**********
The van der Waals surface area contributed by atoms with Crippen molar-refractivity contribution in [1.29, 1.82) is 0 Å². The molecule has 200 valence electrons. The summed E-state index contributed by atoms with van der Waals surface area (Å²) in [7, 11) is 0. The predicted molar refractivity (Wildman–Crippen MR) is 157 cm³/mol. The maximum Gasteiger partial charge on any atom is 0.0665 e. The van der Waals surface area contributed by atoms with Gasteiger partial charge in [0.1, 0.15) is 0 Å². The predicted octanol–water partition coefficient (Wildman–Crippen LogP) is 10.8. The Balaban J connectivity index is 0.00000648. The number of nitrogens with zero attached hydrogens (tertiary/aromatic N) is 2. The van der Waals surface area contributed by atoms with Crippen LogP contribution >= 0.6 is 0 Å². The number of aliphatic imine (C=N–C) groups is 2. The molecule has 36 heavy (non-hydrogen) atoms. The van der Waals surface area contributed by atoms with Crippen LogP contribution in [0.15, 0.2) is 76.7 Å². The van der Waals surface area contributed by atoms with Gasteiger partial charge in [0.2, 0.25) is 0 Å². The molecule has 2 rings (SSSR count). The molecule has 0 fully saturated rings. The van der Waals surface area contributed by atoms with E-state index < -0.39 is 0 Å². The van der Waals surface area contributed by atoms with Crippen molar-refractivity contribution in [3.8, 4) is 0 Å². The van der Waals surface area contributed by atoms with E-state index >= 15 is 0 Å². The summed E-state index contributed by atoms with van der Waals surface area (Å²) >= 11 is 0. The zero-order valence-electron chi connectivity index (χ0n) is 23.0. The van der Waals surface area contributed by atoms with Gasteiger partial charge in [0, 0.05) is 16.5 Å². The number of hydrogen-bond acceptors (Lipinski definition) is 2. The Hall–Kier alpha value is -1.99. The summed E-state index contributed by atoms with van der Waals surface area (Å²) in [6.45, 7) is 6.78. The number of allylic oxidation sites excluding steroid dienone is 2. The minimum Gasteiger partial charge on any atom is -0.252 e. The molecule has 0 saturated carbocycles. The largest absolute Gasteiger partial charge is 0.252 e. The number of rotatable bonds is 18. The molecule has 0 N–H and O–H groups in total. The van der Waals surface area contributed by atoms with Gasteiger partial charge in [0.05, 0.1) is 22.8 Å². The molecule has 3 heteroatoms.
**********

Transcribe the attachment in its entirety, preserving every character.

The van der Waals surface area contributed by atoms with Crippen molar-refractivity contribution in [1.29, 1.82) is 0 Å². The molecule has 200 valence electrons. The summed E-state index contributed by atoms with van der Waals surface area (Å²) in [7, 11) is 0. The predicted molar refractivity (Wildman–Crippen MR) is 157 cm³/mol. The maximum Gasteiger partial charge on any atom is 0.0665 e. The van der Waals surface area contributed by atoms with Gasteiger partial charge in [0.1, 0.15) is 0 Å². The predicted octanol–water partition coefficient (Wildman–Crippen LogP) is 10.8. The Balaban J connectivity index is 0.00000648. The number of nitrogens with zero attached hydrogens (tertiary/aromatic N) is 2. The van der Waals surface area contributed by atoms with Crippen LogP contribution >= 0.6 is 0 Å². The number of aliphatic imine (C=N–C) groups is 2. The molecule has 36 heavy (non-hydrogen) atoms. The van der Waals surface area contributed by atoms with Crippen LogP contribution in [0.15, 0.2) is 76.7 Å². The van der Waals surface area contributed by atoms with Gasteiger partial charge in [0.2, 0.25) is 0 Å². The molecule has 2 rings (SSSR count). The molecule has 0 fully saturated rings. The van der Waals surface area contributed by atoms with E-state index < -0.39 is 0 Å². The van der Waals surface area contributed by atoms with Crippen molar-refractivity contribution in [3.8, 4) is 0 Å². The van der Waals surface area contributed by atoms with E-state index >= 15 is 0 Å². The summed E-state index contributed by atoms with van der Waals surface area (Å²) >= 11 is 0. The zero-order valence-electron chi connectivity index (χ0n) is 23.0. The van der Waals surface area contributed by atoms with Gasteiger partial charge in [0, 0.05) is 16.5 Å². The number of hydrogen-bond acceptors (Lipinski definition) is 2. The Hall–Kier alpha value is -1.99. The summed E-state index contributed by atoms with van der Waals surface area (Å²) in [6.45, 7) is 6.78. The number of allylic oxidation sites excluding steroid dienone is 2. The minimum Gasteiger partial charge on any atom is -0.252 e. The molecule has 0 saturated carbocycles. The largest absolute Gasteiger partial charge is 0.252 e. The number of rotatable bonds is 18. The molecule has 0 N–H and O–H groups in total. The van der Waals surface area contributed by atoms with Gasteiger partial charge in [0.05, 0.1) is 22.8 Å². The molecule has 3 heteroatoms.